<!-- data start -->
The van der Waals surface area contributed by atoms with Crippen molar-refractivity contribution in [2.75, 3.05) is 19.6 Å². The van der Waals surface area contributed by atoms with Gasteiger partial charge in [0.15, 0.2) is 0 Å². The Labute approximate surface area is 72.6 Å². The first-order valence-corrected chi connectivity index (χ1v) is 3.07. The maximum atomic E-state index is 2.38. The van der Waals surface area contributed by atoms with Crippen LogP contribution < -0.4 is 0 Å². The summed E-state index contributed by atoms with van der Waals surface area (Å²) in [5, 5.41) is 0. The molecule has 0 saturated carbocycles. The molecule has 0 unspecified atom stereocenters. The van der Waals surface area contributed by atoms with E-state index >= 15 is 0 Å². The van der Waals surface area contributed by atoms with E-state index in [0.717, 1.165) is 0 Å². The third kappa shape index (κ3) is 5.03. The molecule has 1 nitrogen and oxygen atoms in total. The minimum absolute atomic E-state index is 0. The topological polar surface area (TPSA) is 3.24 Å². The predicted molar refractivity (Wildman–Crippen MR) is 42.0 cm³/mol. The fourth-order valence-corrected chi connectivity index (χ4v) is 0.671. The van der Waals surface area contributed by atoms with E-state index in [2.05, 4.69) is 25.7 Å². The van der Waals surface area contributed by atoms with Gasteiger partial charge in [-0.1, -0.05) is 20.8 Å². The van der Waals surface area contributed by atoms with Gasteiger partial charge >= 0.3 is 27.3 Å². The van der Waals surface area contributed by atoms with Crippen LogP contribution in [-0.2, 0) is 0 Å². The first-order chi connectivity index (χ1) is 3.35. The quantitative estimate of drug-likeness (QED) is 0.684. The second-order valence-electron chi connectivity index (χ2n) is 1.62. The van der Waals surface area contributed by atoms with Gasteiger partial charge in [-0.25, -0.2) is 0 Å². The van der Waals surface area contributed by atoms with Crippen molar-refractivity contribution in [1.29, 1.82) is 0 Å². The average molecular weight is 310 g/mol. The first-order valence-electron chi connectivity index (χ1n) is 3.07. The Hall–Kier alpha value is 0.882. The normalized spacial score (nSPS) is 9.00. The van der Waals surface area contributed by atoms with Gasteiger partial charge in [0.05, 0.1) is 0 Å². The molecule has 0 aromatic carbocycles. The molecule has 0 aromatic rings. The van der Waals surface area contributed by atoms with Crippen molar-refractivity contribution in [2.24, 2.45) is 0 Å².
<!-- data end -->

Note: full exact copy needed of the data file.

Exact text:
The van der Waals surface area contributed by atoms with Crippen molar-refractivity contribution in [2.75, 3.05) is 19.6 Å². The van der Waals surface area contributed by atoms with Gasteiger partial charge in [0.15, 0.2) is 0 Å². The Labute approximate surface area is 72.6 Å². The first-order valence-corrected chi connectivity index (χ1v) is 3.07. The maximum atomic E-state index is 2.38. The van der Waals surface area contributed by atoms with Crippen LogP contribution < -0.4 is 0 Å². The summed E-state index contributed by atoms with van der Waals surface area (Å²) in [5, 5.41) is 0. The molecule has 0 saturated carbocycles. The molecule has 0 unspecified atom stereocenters. The van der Waals surface area contributed by atoms with E-state index >= 15 is 0 Å². The van der Waals surface area contributed by atoms with E-state index in [0.717, 1.165) is 0 Å². The third kappa shape index (κ3) is 5.03. The molecule has 1 nitrogen and oxygen atoms in total. The minimum absolute atomic E-state index is 0. The topological polar surface area (TPSA) is 3.24 Å². The predicted molar refractivity (Wildman–Crippen MR) is 42.0 cm³/mol. The fourth-order valence-corrected chi connectivity index (χ4v) is 0.671. The van der Waals surface area contributed by atoms with E-state index in [2.05, 4.69) is 25.7 Å². The van der Waals surface area contributed by atoms with Gasteiger partial charge in [-0.1, -0.05) is 20.8 Å². The van der Waals surface area contributed by atoms with Gasteiger partial charge >= 0.3 is 27.3 Å². The van der Waals surface area contributed by atoms with Crippen LogP contribution in [-0.2, 0) is 0 Å². The first-order chi connectivity index (χ1) is 3.35. The quantitative estimate of drug-likeness (QED) is 0.684. The second-order valence-electron chi connectivity index (χ2n) is 1.62. The van der Waals surface area contributed by atoms with Gasteiger partial charge in [-0.25, -0.2) is 0 Å². The van der Waals surface area contributed by atoms with Crippen molar-refractivity contribution in [1.29, 1.82) is 0 Å². The average molecular weight is 310 g/mol. The first-order valence-electron chi connectivity index (χ1n) is 3.07. The Hall–Kier alpha value is 0.882. The normalized spacial score (nSPS) is 9.00. The van der Waals surface area contributed by atoms with Gasteiger partial charge in [0.05, 0.1) is 0 Å². The molecule has 0 aromatic carbocycles. The molecule has 0 aromatic rings. The van der Waals surface area contributed by atoms with Crippen molar-refractivity contribution in [2.24, 2.45) is 0 Å².